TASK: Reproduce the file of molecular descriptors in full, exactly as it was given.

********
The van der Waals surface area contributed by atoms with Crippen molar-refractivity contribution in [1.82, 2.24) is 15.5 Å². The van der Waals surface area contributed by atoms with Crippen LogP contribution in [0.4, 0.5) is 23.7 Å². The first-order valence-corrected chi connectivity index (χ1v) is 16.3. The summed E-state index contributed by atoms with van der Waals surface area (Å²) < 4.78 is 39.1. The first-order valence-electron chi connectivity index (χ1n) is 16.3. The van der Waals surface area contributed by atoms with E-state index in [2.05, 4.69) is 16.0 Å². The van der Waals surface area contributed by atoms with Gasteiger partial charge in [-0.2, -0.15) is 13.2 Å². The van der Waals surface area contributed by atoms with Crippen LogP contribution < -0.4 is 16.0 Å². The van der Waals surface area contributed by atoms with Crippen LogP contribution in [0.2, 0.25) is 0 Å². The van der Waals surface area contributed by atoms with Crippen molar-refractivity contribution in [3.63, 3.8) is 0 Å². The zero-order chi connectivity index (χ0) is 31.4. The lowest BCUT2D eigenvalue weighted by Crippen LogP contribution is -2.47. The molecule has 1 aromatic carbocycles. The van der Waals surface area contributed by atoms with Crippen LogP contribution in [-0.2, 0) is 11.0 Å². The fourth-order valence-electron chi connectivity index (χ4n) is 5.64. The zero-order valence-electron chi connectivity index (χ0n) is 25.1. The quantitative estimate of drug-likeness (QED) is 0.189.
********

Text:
The van der Waals surface area contributed by atoms with Crippen molar-refractivity contribution in [1.82, 2.24) is 15.5 Å². The van der Waals surface area contributed by atoms with Crippen LogP contribution in [0.4, 0.5) is 23.7 Å². The first-order valence-corrected chi connectivity index (χ1v) is 16.3. The summed E-state index contributed by atoms with van der Waals surface area (Å²) < 4.78 is 39.1. The first-order valence-electron chi connectivity index (χ1n) is 16.3. The van der Waals surface area contributed by atoms with E-state index in [2.05, 4.69) is 16.0 Å². The van der Waals surface area contributed by atoms with Gasteiger partial charge in [-0.2, -0.15) is 13.2 Å². The van der Waals surface area contributed by atoms with Crippen LogP contribution < -0.4 is 16.0 Å². The van der Waals surface area contributed by atoms with Crippen LogP contribution in [0.2, 0.25) is 0 Å². The van der Waals surface area contributed by atoms with Crippen molar-refractivity contribution in [3.63, 3.8) is 0 Å². The zero-order chi connectivity index (χ0) is 31.4. The lowest BCUT2D eigenvalue weighted by Crippen LogP contribution is -2.47. The molecule has 1 aromatic carbocycles. The van der Waals surface area contributed by atoms with Crippen LogP contribution in [-0.2, 0) is 11.0 Å². The fourth-order valence-electron chi connectivity index (χ4n) is 5.64. The zero-order valence-electron chi connectivity index (χ0n) is 25.1. The quantitative estimate of drug-likeness (QED) is 0.189.